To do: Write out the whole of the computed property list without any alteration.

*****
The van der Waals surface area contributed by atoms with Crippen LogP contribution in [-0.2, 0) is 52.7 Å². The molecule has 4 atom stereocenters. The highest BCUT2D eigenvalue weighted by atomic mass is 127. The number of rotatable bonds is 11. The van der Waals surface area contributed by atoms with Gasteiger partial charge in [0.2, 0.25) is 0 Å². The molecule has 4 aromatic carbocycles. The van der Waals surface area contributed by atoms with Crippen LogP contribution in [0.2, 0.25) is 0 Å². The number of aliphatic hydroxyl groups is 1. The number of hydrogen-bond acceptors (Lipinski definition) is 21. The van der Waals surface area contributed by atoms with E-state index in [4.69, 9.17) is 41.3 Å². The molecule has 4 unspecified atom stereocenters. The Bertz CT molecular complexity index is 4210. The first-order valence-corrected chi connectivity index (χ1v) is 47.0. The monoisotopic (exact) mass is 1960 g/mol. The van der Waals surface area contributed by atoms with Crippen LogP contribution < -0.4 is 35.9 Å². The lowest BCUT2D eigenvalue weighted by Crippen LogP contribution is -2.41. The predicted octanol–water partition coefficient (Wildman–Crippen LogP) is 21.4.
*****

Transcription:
The van der Waals surface area contributed by atoms with Crippen LogP contribution in [-0.2, 0) is 52.7 Å². The molecule has 4 atom stereocenters. The highest BCUT2D eigenvalue weighted by atomic mass is 127. The number of rotatable bonds is 11. The van der Waals surface area contributed by atoms with Gasteiger partial charge in [0.2, 0.25) is 0 Å². The molecule has 4 aromatic carbocycles. The van der Waals surface area contributed by atoms with Crippen LogP contribution in [0.2, 0.25) is 0 Å². The number of aliphatic hydroxyl groups is 1. The number of hydrogen-bond acceptors (Lipinski definition) is 21. The van der Waals surface area contributed by atoms with E-state index in [4.69, 9.17) is 41.3 Å². The molecule has 4 unspecified atom stereocenters. The Bertz CT molecular complexity index is 4210. The first-order valence-corrected chi connectivity index (χ1v) is 47.0. The monoisotopic (exact) mass is 1960 g/mol. The van der Waals surface area contributed by atoms with Crippen LogP contribution < -0.4 is 35.9 Å². The lowest BCUT2D eigenvalue weighted by Crippen LogP contribution is -2.41. The predicted octanol–water partition coefficient (Wildman–Crippen LogP) is 21.4.